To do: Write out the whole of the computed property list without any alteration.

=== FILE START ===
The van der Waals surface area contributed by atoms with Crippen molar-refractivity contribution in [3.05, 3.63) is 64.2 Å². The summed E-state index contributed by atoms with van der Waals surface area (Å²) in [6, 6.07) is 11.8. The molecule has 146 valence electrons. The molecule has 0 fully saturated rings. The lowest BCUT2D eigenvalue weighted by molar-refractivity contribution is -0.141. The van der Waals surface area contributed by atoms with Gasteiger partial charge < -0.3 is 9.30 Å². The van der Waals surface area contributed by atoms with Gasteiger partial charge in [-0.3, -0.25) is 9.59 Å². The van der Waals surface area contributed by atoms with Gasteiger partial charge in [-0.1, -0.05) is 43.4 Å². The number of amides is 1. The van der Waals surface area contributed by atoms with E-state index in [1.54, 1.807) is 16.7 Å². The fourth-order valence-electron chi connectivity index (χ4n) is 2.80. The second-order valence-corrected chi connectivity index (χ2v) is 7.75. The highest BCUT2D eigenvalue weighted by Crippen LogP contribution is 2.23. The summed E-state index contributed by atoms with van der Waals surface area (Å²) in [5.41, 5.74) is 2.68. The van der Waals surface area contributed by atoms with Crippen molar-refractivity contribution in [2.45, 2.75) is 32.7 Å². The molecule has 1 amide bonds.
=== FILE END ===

The van der Waals surface area contributed by atoms with Crippen molar-refractivity contribution in [3.05, 3.63) is 64.2 Å². The summed E-state index contributed by atoms with van der Waals surface area (Å²) in [6, 6.07) is 11.8. The molecule has 146 valence electrons. The molecule has 0 fully saturated rings. The lowest BCUT2D eigenvalue weighted by molar-refractivity contribution is -0.141. The van der Waals surface area contributed by atoms with Gasteiger partial charge < -0.3 is 9.30 Å². The van der Waals surface area contributed by atoms with Gasteiger partial charge in [-0.3, -0.25) is 9.59 Å². The van der Waals surface area contributed by atoms with Gasteiger partial charge in [-0.1, -0.05) is 43.4 Å². The number of amides is 1. The van der Waals surface area contributed by atoms with E-state index in [1.54, 1.807) is 16.7 Å². The fourth-order valence-electron chi connectivity index (χ4n) is 2.80. The second-order valence-corrected chi connectivity index (χ2v) is 7.75. The highest BCUT2D eigenvalue weighted by Crippen LogP contribution is 2.23. The summed E-state index contributed by atoms with van der Waals surface area (Å²) in [5.41, 5.74) is 2.68. The van der Waals surface area contributed by atoms with Crippen molar-refractivity contribution in [2.45, 2.75) is 32.7 Å². The molecule has 1 amide bonds.